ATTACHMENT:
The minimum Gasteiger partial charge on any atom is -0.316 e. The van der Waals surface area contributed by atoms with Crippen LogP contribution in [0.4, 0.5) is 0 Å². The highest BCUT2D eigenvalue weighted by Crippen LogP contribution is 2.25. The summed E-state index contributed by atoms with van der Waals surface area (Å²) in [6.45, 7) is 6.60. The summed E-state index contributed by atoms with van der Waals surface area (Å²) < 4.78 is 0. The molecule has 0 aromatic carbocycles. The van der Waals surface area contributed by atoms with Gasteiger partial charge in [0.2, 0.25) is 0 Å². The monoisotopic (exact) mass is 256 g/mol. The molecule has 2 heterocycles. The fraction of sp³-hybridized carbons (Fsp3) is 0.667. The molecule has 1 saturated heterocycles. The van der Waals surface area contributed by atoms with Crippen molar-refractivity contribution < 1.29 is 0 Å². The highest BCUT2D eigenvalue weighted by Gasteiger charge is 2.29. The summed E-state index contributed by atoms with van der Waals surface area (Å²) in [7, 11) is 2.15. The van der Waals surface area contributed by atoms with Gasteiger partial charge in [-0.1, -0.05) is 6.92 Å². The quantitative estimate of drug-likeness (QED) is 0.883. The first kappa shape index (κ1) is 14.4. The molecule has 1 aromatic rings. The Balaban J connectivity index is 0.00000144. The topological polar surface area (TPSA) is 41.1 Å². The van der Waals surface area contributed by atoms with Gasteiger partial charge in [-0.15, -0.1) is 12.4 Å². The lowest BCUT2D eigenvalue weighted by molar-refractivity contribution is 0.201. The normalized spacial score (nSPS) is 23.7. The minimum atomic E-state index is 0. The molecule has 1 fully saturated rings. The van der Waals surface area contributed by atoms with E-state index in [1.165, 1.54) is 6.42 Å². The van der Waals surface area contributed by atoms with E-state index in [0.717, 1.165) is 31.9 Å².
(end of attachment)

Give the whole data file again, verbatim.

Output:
The minimum Gasteiger partial charge on any atom is -0.316 e. The van der Waals surface area contributed by atoms with Crippen LogP contribution in [0.4, 0.5) is 0 Å². The highest BCUT2D eigenvalue weighted by Crippen LogP contribution is 2.25. The summed E-state index contributed by atoms with van der Waals surface area (Å²) in [6.45, 7) is 6.60. The summed E-state index contributed by atoms with van der Waals surface area (Å²) < 4.78 is 0. The molecule has 0 aromatic carbocycles. The van der Waals surface area contributed by atoms with Gasteiger partial charge in [0.2, 0.25) is 0 Å². The monoisotopic (exact) mass is 256 g/mol. The molecule has 2 heterocycles. The fraction of sp³-hybridized carbons (Fsp3) is 0.667. The molecule has 1 saturated heterocycles. The van der Waals surface area contributed by atoms with Crippen molar-refractivity contribution < 1.29 is 0 Å². The highest BCUT2D eigenvalue weighted by Gasteiger charge is 2.29. The summed E-state index contributed by atoms with van der Waals surface area (Å²) in [7, 11) is 2.15. The van der Waals surface area contributed by atoms with Gasteiger partial charge in [-0.1, -0.05) is 6.92 Å². The quantitative estimate of drug-likeness (QED) is 0.883. The first kappa shape index (κ1) is 14.4. The molecule has 1 aromatic rings. The Balaban J connectivity index is 0.00000144. The topological polar surface area (TPSA) is 41.1 Å². The van der Waals surface area contributed by atoms with Gasteiger partial charge in [-0.15, -0.1) is 12.4 Å². The lowest BCUT2D eigenvalue weighted by molar-refractivity contribution is 0.201. The normalized spacial score (nSPS) is 23.7. The minimum atomic E-state index is 0. The molecule has 1 fully saturated rings. The van der Waals surface area contributed by atoms with E-state index in [1.165, 1.54) is 6.42 Å². The van der Waals surface area contributed by atoms with E-state index in [0.717, 1.165) is 31.9 Å².